We live in a world of paradoxes. On the one hand, political and manufacturing leaders tell us that there is an increasing skills gap. In the US alone, it is estimated by Deloitte that 2 million jobs between 2015 and 2025 within the manufacturing industry will go unfulfilled, because manufacturing companies will not find the appropriately skilled talent to fill new positions.
On the other hand, the fear of robotics and automation taking over millions of jobs is spreading. A report by McKinsey Global Institute estimates that as high as 73 million jobs could disappear because of automation, by 2030 in the US alone (though not specifically in the manufacturing industry).
Robots will take over the mid-level jobs that can be automated which will lead to a huge displacement of the manufacturing workforce, but a lack of talent will result in a scarcity of highly-skilled positions being filled. Retraining should be on the top of most manufacturers’ organizations. As the futurist Gerd Leonhard recently told me in an interview, “to change our jobs, we need to move up the food chain to valuable things humans do, like understanding, negotiations, planning, innovation.” skills will become increasingly important.
So, too, will diversity. And yet, while looking at gender diversity in the global workforce and manufacturing specifically, there are still some ridiculous statistics:
> 104 countries still have laws preventing women from working specific jobs, according to the World Bank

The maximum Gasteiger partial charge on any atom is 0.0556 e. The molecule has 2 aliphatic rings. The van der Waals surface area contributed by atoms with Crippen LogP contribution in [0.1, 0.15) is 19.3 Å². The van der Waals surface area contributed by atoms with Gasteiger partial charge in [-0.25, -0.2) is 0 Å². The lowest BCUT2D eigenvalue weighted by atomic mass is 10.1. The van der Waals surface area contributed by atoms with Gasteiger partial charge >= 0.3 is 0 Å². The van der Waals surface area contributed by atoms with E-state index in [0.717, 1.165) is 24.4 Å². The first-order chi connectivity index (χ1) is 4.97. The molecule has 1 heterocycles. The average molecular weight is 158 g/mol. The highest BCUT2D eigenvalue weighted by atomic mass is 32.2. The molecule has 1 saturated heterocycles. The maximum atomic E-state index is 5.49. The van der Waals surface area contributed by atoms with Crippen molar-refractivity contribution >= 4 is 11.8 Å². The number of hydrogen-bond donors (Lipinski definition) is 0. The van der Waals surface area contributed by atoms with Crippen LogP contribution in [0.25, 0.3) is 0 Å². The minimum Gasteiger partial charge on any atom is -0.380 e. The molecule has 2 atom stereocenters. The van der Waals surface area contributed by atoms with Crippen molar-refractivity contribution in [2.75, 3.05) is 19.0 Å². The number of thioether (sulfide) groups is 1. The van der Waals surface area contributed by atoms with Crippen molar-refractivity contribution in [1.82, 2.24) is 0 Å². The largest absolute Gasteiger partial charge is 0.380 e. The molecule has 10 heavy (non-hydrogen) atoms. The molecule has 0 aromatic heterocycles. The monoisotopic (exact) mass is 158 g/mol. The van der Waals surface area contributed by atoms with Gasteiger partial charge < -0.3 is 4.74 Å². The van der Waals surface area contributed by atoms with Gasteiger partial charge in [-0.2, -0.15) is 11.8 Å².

> Women account for only 27% of the US manufacturing workforce, according to a Deloitte survey
It’s high time the manufacturing industry prepares for the world of tomorrow, today. Leaders and experts continuously talk about the need to disrupt before being disrupted, citing Kodak, Blockbuster, or more recently, Toys’R’Us as examples of companies who stood still in the face of disruption. But most manufacturing leaders’ periscope is perhaps too narrowly focused on the threat of technology, and not looking at the opportunities a more diverse workforce (and management team) could bring.
What are manufacturing organizations doing to attract, retain, and advance women?
Let us know if you have a story to share, or join us at the Aftermarket Business Platform for the Women in Service Panel Discussion with Regina Roos (Schneider Electric), Gema Palomo (Suez Water & Tech), and Özen Ergezer (MAN Truck & Bus).